Diao Yinan cements his status as a master filmmaker with another ingenious crime epic.
China’s Diao Yinan landed the Golden Bear prize at the Berlinale in 2014 for his Black Coal, Thin Ice, a film that impressed the jury by merit of its original take on the gangster picture and the finesse with which the director executed his refreshing of the genre. Like so many master filmmakers, a distinction he has now earned beyond any shadow of a doubt, he followed his most high-profile success by doing the same thing differently.
The Wild Goose Lake is another assured, exhilarating tale of criminality and the havoc it wreaks on interpersonal connection, with everything impressive about its predecessor – attentive procedural detail, curious experiments with colour and shadow, action set pieces that’d make Michael Mann envious – raised to the Nth degree.
There’s not a single false step in its two hours; every edit, every shot setup, every movement of the camera maximises the raw cinematic effect. There’s power in Diao’s more subdued passages, but when he really lets loose and the fists (or bullets, or strategically concealed booby-traps) start flying, this film’s greatness transforms from the kind that sneaks up on you to the kind that blows you away.
Diao’s writing makes a viewer work for it, fine-points comprehension slipping away with even a moment’s tune-out, but the broad contours of its plot can be followed easily enough. On his first day out the feds, made man Zhou Zenong (Hu Ge) reunites with his biker crew at a gangland summit that quickly descends into fisticuffs supercharged by rapid-fire cutting. The fight spills out into the public, and Zhou makes a pair of bad decisions that get both Wuhan’s amateurish police force and its felonious underground on his tail.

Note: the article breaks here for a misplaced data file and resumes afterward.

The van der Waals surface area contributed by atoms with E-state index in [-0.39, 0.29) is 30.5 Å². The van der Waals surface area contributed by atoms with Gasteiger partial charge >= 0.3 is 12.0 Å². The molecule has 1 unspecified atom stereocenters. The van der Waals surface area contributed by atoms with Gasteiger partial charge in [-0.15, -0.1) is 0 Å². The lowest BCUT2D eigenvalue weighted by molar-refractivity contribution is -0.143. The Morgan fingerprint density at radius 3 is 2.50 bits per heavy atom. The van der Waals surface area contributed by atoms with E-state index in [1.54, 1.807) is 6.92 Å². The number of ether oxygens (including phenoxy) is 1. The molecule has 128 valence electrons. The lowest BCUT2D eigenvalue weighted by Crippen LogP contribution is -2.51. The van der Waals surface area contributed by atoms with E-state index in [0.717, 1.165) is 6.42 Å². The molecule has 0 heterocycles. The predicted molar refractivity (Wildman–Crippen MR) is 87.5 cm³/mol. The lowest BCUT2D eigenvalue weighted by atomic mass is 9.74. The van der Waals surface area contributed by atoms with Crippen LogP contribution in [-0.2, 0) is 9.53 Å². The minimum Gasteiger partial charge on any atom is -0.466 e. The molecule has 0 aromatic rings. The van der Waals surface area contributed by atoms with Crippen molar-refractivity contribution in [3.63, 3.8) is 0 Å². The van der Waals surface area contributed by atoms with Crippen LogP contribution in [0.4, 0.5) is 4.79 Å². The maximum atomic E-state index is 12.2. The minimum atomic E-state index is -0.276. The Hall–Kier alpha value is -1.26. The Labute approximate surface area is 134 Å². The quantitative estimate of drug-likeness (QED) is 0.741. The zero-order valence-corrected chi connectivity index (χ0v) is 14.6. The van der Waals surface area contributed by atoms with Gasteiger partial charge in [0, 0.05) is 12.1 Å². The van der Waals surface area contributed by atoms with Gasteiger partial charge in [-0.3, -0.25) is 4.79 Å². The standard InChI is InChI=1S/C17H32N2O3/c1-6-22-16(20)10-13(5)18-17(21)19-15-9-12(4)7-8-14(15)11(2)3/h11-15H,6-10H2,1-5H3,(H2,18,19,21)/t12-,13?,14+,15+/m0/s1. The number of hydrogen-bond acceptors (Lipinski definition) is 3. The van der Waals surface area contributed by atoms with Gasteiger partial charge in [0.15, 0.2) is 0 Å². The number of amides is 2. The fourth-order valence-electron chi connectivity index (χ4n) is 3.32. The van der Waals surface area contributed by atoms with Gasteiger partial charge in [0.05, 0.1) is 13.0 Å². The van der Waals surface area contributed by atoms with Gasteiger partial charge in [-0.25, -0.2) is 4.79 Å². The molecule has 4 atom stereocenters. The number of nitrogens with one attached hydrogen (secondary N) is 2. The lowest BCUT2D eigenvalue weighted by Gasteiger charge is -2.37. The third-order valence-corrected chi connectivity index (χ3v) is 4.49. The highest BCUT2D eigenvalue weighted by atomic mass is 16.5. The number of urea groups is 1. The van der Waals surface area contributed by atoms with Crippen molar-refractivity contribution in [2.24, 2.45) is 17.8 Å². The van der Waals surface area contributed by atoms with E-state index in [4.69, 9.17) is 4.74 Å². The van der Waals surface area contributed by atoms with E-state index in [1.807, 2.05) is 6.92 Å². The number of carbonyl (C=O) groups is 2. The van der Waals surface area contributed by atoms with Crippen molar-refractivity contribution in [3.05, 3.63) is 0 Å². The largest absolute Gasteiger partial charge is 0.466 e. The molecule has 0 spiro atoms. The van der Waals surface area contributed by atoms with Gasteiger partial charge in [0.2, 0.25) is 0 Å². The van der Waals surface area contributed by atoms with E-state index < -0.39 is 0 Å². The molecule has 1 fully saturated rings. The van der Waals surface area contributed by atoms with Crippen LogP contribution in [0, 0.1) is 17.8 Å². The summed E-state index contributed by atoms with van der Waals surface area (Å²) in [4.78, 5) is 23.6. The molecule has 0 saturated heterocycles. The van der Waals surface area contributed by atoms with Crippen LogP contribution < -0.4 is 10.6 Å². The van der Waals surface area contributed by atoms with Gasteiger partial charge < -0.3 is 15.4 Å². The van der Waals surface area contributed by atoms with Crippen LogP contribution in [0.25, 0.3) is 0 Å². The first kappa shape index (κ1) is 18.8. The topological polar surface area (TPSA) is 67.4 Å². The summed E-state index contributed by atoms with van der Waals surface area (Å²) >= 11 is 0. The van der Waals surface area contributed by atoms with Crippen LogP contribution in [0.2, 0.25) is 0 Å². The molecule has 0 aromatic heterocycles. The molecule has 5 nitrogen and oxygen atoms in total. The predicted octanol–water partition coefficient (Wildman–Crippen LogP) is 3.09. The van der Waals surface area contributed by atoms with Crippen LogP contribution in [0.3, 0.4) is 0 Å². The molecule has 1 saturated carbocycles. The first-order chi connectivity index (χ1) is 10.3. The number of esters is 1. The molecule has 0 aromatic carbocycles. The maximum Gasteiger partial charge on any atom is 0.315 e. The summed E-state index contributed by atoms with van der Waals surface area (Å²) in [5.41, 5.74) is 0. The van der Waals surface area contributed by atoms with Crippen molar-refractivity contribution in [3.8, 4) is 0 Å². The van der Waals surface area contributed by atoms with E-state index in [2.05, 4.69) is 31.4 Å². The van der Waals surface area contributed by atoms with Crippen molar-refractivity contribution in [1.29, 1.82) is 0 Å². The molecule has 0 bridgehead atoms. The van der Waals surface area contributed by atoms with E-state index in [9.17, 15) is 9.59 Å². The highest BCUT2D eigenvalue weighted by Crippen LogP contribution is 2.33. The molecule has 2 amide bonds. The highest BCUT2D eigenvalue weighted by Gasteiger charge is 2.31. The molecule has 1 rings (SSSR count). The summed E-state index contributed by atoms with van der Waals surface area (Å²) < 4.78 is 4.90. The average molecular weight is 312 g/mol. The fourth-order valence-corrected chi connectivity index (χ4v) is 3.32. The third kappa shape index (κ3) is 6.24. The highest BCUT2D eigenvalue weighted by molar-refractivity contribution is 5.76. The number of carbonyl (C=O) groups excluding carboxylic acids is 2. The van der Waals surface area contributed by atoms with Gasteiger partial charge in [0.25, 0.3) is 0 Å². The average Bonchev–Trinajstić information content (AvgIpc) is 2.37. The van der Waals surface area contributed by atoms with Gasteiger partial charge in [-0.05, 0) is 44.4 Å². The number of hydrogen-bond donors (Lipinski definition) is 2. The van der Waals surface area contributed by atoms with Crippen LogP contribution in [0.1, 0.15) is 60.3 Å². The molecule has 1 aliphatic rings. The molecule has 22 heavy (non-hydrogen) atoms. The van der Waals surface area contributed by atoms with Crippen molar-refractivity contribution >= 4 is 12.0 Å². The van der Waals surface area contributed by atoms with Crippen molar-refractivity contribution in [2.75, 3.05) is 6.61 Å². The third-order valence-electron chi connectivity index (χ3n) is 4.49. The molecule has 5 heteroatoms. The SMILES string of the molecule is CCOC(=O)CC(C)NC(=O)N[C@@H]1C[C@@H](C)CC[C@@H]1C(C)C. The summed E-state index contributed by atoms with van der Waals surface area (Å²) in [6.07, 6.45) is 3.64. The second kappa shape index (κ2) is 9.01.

The term “ride-or-die” takes on new significance when so-called “bathing beauty” – a regional term referring to a sex worker frequenting the beach – Liu Alai (Diao regular Gwei Lun Mei) joins him as he flees. But can she be trusted not to give him up for the 300,000-yuan reward? If it sounds like they’re on course to establish a fragile bond of intimacy through their shared predicament, think again. Their lone sexual encounter concludes on a decidedly unsentimental note.
Their flight from consequences takes them on a motorbike tour through arresting tableaux befitting the ugly beauty of industrialised China. A textile factory offers a pleasing symmetry even in its mechanical lifelessness. A run-down apartment takes on a grimy glamour due to the neon sign pouring rich magenta through the window. A dance party to Boney M’s ‘Rasputin’ gets cut short by gunfire, the attendees’ light-up trainers skittering away like Day-Glo shooting stars. Even the snatches of shocking violence have a novelty and ingenuity to them; you’ll never look at your umbrella the same way again.
In his best moments, viewers familiar with Diao’s filmography will be able to see him working to one-up his previous work. His critiques of China’s class disparities have grown harsher, his yellows even more sickly, his tracking shots more adventurous. It’s a rare privilege, to watch an artist level up in this way. Having conquered Berlin, Diao’s making his first appearance In Competition this year at Cannes. Judging by his driving need to attain a higher and higher echelon of greatness, however, it looks like he’s really in competition with himself. And with the high bar set by this latest triumph, he’s got his work cut out for him.
Published 19 May 2019
Episodes four and five of Nicolas Winding Refn’s Amazon series are filled with seedy, neon-soaked promise.
By Ella Kemp
Teenage heartache and Haitian voodoo culture come to the fore in Bertrand Bonello’s spiritual folk horror.